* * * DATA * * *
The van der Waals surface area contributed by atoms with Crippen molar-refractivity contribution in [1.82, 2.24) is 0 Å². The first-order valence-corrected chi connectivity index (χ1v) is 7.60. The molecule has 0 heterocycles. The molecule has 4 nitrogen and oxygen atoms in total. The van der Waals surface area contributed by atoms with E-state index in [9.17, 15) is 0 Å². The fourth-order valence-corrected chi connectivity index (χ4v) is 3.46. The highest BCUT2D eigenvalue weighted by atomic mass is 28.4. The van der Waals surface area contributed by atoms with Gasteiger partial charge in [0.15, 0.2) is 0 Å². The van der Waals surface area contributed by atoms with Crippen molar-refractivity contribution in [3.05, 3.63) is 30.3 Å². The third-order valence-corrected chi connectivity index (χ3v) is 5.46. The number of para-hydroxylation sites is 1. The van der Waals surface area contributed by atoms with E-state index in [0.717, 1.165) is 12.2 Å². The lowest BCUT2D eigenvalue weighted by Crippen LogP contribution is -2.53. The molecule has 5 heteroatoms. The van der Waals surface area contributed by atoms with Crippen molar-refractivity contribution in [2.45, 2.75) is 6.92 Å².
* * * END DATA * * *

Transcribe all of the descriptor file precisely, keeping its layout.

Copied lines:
The van der Waals surface area contributed by atoms with Crippen molar-refractivity contribution in [1.82, 2.24) is 0 Å². The first-order valence-corrected chi connectivity index (χ1v) is 7.60. The molecule has 0 heterocycles. The molecule has 4 nitrogen and oxygen atoms in total. The van der Waals surface area contributed by atoms with E-state index in [9.17, 15) is 0 Å². The fourth-order valence-corrected chi connectivity index (χ4v) is 3.46. The highest BCUT2D eigenvalue weighted by atomic mass is 28.4. The van der Waals surface area contributed by atoms with Gasteiger partial charge in [0.15, 0.2) is 0 Å². The van der Waals surface area contributed by atoms with Crippen molar-refractivity contribution in [3.05, 3.63) is 30.3 Å². The third-order valence-corrected chi connectivity index (χ3v) is 5.46. The number of para-hydroxylation sites is 1. The van der Waals surface area contributed by atoms with E-state index in [0.717, 1.165) is 12.2 Å². The lowest BCUT2D eigenvalue weighted by Crippen LogP contribution is -2.53. The molecule has 5 heteroatoms. The van der Waals surface area contributed by atoms with Crippen molar-refractivity contribution in [2.45, 2.75) is 6.92 Å².